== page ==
I’ve been thinking lately about the company of animals. Not as in a company set up by animals – although that would be cool – but about spending time with animals.
Last night, Mum and I went to see the film Kedi. It’s a documentary about the street cats of Istanbul going about their daily lives. I’m a cat-lover, and I think most of the audience was too, judging by overheard mentions of ‘fur-babies’ in the ACMI lobby, so obviously I was charmed by the cats and their antics. But I particularly loved the way caring for the street cats brought out a child-like quality in people. A tough-looking Turkish fisherman scratching a cat around its ears and cooing to it like a baby. A waiter in a posh-looking delicatessen sneaking bits of smoked turkey and Emmental cheese out to the local stray. People seemed to become especially gentle, especially kind, around these cats. One worker in a clothes shop said that when the local cat came and lay in her store, it ‘soaked up her negative energy’.
The company of animals does that. No matter how shitty a day I’ve had, no matter how I’m feeling about myself, coming home to Neo will always make me feel better. He doesn’t care what I have or haven’t achieved that day. He doesn’t care how much money I make, whether I’m meeting my professional goals, how many words I’ve managed to write. All he wants is a tin of disgusting minced chicken or salmon loaf + someone to curl up on. In return for that, he soaks up my negativity like a sea sponge and replaces it with a sense that things will all be alright. It’s like that episode of The West Wing, when President Bartlett and his middle daughter Ellie are fighting about firing the Surgeon-General. “I don’t know how to make you happy, Dad,” she says to him in the Oval Office. “For that you’ve got to ask Liz or Zoe.” Liz and Zoe are his other daughters. At the end of the episode, they haven’t made up, and Ellie is still mad at him. They are sitting together watching a movie, and Bartlett leans over. “All you ever had to do to make me happy was come home at the end of the day,” he says.
Over in Sri Lanka, I missed Neo, of course, but I was surrounded by various other creatures. I was staying in a cabin in a garden, and every morning a water monitor would stroll along the bank eating ants. Once I saw it shoot up a palm tree and then fall to the ground, a small lizard in its mouth, which it swallowed whole (and possibly still alive) in front of me. There were rats living in the ceiling above the bed, which I found strangely comforting. One morning, I walked sleepily into the bathroom and was about to sit on the toilet when I saw a rat in the water of the toilet bowl, its little nose sticking up into the air. It must have fallen in in the night. My kindly Buddhist hosts created a ramp for it to crawl out, and released it into the forest.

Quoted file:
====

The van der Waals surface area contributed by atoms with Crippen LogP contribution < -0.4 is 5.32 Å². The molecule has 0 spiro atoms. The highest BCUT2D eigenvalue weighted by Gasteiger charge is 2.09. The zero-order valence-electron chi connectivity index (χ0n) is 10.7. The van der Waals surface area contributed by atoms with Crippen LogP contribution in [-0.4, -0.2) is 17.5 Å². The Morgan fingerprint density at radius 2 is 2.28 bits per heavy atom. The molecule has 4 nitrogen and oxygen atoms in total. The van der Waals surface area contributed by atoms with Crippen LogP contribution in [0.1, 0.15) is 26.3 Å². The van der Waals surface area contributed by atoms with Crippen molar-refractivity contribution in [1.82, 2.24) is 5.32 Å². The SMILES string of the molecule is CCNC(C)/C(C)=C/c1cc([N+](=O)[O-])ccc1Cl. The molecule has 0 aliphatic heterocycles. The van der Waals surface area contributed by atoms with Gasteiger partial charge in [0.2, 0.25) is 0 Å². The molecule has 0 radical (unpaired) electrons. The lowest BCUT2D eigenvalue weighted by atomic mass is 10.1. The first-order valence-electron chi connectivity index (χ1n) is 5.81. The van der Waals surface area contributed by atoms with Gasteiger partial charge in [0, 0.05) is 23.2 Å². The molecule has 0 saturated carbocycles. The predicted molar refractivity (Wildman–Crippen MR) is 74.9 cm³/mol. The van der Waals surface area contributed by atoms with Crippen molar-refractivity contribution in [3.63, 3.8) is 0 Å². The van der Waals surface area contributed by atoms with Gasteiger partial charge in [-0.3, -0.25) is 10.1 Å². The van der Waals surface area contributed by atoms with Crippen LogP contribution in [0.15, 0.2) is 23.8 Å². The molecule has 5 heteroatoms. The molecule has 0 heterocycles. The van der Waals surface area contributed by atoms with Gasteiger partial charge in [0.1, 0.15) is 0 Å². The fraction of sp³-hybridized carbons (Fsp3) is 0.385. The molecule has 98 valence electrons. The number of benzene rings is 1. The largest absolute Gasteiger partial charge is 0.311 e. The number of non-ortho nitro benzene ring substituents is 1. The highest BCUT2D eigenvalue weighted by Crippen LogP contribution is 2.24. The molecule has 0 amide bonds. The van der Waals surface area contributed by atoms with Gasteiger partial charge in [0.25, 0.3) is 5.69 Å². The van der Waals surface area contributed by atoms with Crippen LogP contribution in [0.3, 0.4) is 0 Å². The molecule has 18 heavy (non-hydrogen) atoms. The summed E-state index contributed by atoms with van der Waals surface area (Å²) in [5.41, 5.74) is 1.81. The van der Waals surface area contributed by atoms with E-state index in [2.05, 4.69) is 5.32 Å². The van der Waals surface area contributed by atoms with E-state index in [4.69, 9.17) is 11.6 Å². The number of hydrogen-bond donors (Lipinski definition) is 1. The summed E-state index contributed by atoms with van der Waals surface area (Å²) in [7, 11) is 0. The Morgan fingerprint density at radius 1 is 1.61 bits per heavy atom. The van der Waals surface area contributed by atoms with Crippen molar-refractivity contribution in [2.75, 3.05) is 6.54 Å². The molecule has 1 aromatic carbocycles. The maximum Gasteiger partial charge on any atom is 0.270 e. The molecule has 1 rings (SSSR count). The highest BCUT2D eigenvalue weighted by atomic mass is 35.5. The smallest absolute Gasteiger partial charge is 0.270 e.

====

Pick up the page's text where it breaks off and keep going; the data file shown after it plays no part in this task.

There were two dogs at the house: Pinky the German Shepherd and Heide the Rhodesian Ridgeback. Sometimes they would come and lie next to me while I wrote. In the heat of the day, Pinky would wade into the river and just stand there up to her knees, cooling off. One day, I returned home from a trip to town and found Pinky lying forlornly on the porch. “Her leg’s broken,” my host told me. “She can’t walk properly.” Apparently a local woman had decided Pinky was a threat and thrown a rock at her, injuring her leg. My heart broke for her. How could someone do that?
Back in Melbourne, while I’m not surrounded by the hum of insects, by fireflies and marauding lizards and rats in the loo, I notice the animals around me. Cockatoos screeching and chasing each other between high rise buildings. The fat possum that sneaks into our kitchen and steals bananas. Wattlebirds. Lorikeets. Seagulls. And a black cat who’s afraid of loud noises and likes to lick, and sit on, plastic bags. I need humans too, of course, but there’s something to be said for the company of animals.